In late January, the United States Preventive Services Task Force released its final recommendation statement for adult depression screening. In a significant shift from the 2009 recommendations, this update includes the first call for screening women for depression, specifically during pregnancy and after giving birth.
These changes in screening recommendations show national recognition of the growing body of evidence of the widespread prevalence of maternal depression, as well as the two-generation impact of untreated maternal depression on both women and their children. Importantly, these new recommendations also acknowledge depression can begin during pregnancy as well as during the postpartum period. If untreated, this can have a devastating impact on women and their children. Most notably, untreated maternal depression can affect maternal mental and physical health, parenting behaviors, birth outcomes, early childhood development and school readiness.
Maternal depression currently affects approximately 13 percent of pregnant women and mothers in the United States. Prevalence rates are substantially greater for low-income women and women of color. Twenty-five percent of low-income women are living with material depression, and it affects 25 percent of women of color compared to 12 percent of white women. Low-income women and women of color, especially Black and Latina women, are also the least likely to receive adequate or any treatment. The disproportionate impact of maternal depression indicates that in addition to being an issue of maternal and child health more broadly, maternal depression is also an issue of health equity.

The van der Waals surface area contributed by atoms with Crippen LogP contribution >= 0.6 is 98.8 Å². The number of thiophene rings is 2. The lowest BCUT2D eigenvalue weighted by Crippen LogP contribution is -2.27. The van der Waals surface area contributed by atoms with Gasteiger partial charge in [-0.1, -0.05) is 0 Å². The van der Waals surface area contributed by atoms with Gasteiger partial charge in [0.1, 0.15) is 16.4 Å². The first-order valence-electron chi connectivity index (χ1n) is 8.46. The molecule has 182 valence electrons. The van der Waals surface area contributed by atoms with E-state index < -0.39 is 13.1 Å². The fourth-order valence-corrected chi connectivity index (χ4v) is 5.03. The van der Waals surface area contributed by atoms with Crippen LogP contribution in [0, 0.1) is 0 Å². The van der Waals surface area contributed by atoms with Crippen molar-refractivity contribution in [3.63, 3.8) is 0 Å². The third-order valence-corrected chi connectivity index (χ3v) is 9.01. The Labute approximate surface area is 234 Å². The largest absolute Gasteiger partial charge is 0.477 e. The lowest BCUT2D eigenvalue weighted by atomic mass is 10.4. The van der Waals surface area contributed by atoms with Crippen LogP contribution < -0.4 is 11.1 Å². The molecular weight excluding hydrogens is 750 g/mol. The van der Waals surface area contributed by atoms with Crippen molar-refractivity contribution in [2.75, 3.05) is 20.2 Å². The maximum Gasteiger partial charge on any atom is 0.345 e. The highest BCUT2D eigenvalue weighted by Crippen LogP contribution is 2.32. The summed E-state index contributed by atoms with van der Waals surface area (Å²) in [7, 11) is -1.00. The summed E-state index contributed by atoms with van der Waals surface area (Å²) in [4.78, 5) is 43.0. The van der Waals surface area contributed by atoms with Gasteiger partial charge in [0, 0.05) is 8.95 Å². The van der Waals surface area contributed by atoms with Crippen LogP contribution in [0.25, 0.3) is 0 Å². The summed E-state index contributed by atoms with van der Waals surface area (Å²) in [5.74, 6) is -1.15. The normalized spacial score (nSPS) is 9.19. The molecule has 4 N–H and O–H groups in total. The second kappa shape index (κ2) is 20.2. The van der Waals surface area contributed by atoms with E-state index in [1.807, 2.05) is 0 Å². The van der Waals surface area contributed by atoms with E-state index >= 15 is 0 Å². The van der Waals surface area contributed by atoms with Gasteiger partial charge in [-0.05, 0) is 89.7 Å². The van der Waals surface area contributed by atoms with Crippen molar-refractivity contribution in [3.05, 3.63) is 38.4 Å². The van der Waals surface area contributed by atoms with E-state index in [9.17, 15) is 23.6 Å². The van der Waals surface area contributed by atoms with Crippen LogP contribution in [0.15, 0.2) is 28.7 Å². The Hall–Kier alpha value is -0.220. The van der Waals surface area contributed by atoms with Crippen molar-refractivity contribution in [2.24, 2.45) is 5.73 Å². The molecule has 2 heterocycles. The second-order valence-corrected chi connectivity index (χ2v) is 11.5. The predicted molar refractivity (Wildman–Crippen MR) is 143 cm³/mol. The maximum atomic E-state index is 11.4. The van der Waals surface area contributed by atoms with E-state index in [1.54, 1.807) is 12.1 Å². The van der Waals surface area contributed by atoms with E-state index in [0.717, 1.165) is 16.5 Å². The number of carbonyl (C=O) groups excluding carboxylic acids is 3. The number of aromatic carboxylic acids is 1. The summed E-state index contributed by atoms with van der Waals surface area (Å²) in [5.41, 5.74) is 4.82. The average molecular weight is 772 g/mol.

The final recommendation statement from the U.S. Preventive Services Task Force renews the call to action for the federal government and the states to screen and provide appropriate treatment and follow-up for maternal depression. However, significant barriers remain for health systems and patients. These barriers include:
- Lack of available health insurance coverage—many states have yet to close the coverage gap for low-income people, which unduly affects low-income women, women of color, and immigrant women
- A workforce shortage of mental health providers and lack of training for primary care physicians and obstetrician-gynecologists to complete screening and follow-up
- Lack of access to compassionate, culturally and linguistically appropriate care across multiple settings
- Social stigma surrounding depression and other mental health disorders
This message also serves as a reminder to advocates of maternal and child health across the nation to stay focused on expanding access to two-generation approaches to treatment for families affected by maternal depression. As we celebrate Black History Month, we also are reminded of our duty to reduce disparities in maternal depression care for Black women, other women of color, and their children. We will continue to provide resources and support to advocates pursuing this work.
Please be on the look out for a series of case studies of best policy practices for addressing maternal depression coming soon!
Taylor Frazier, Children’s Health Intern